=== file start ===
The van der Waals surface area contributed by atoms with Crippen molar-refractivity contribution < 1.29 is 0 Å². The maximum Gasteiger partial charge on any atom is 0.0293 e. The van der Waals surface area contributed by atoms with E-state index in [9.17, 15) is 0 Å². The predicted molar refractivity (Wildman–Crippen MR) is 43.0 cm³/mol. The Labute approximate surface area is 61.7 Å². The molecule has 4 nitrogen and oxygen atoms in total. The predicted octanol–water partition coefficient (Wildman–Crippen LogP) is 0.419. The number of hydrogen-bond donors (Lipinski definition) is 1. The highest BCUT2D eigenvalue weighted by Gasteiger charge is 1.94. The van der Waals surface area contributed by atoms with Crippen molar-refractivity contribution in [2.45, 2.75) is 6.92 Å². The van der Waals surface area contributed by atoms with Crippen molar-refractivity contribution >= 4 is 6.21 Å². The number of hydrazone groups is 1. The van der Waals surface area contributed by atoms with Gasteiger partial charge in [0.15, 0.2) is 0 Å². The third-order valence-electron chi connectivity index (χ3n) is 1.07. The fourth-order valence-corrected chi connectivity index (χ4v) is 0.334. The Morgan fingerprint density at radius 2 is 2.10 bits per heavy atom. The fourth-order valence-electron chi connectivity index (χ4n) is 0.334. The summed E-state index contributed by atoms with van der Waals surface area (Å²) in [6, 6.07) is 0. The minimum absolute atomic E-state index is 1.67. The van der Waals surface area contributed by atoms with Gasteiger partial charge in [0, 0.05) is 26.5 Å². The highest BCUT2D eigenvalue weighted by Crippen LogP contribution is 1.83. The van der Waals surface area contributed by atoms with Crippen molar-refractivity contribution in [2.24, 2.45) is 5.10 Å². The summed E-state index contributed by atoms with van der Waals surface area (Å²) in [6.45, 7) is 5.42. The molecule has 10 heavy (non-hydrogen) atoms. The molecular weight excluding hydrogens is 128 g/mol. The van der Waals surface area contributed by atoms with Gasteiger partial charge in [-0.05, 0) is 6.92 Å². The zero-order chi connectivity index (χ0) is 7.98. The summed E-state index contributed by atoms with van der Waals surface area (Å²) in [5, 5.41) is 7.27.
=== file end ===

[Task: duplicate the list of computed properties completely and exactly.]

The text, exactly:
The van der Waals surface area contributed by atoms with Crippen molar-refractivity contribution < 1.29 is 0 Å². The maximum Gasteiger partial charge on any atom is 0.0293 e. The van der Waals surface area contributed by atoms with E-state index in [9.17, 15) is 0 Å². The predicted molar refractivity (Wildman–Crippen MR) is 43.0 cm³/mol. The Labute approximate surface area is 61.7 Å². The molecule has 4 nitrogen and oxygen atoms in total. The predicted octanol–water partition coefficient (Wildman–Crippen LogP) is 0.419. The number of hydrogen-bond donors (Lipinski definition) is 1. The highest BCUT2D eigenvalue weighted by Gasteiger charge is 1.94. The van der Waals surface area contributed by atoms with Crippen molar-refractivity contribution in [2.45, 2.75) is 6.92 Å². The van der Waals surface area contributed by atoms with Crippen molar-refractivity contribution >= 4 is 6.21 Å². The number of hydrazone groups is 1. The van der Waals surface area contributed by atoms with Gasteiger partial charge in [0.15, 0.2) is 0 Å². The third-order valence-electron chi connectivity index (χ3n) is 1.07. The fourth-order valence-corrected chi connectivity index (χ4v) is 0.334. The Morgan fingerprint density at radius 2 is 2.10 bits per heavy atom. The fourth-order valence-electron chi connectivity index (χ4n) is 0.334. The summed E-state index contributed by atoms with van der Waals surface area (Å²) in [6, 6.07) is 0. The minimum absolute atomic E-state index is 1.67. The van der Waals surface area contributed by atoms with Gasteiger partial charge in [0, 0.05) is 26.5 Å². The highest BCUT2D eigenvalue weighted by Crippen LogP contribution is 1.83. The van der Waals surface area contributed by atoms with Crippen molar-refractivity contribution in [2.24, 2.45) is 5.10 Å². The summed E-state index contributed by atoms with van der Waals surface area (Å²) in [6.45, 7) is 5.42. The molecule has 10 heavy (non-hydrogen) atoms. The molecular weight excluding hydrogens is 128 g/mol. The van der Waals surface area contributed by atoms with Gasteiger partial charge in [-0.05, 0) is 6.92 Å². The zero-order chi connectivity index (χ0) is 7.98. The summed E-state index contributed by atoms with van der Waals surface area (Å²) in [5, 5.41) is 7.27.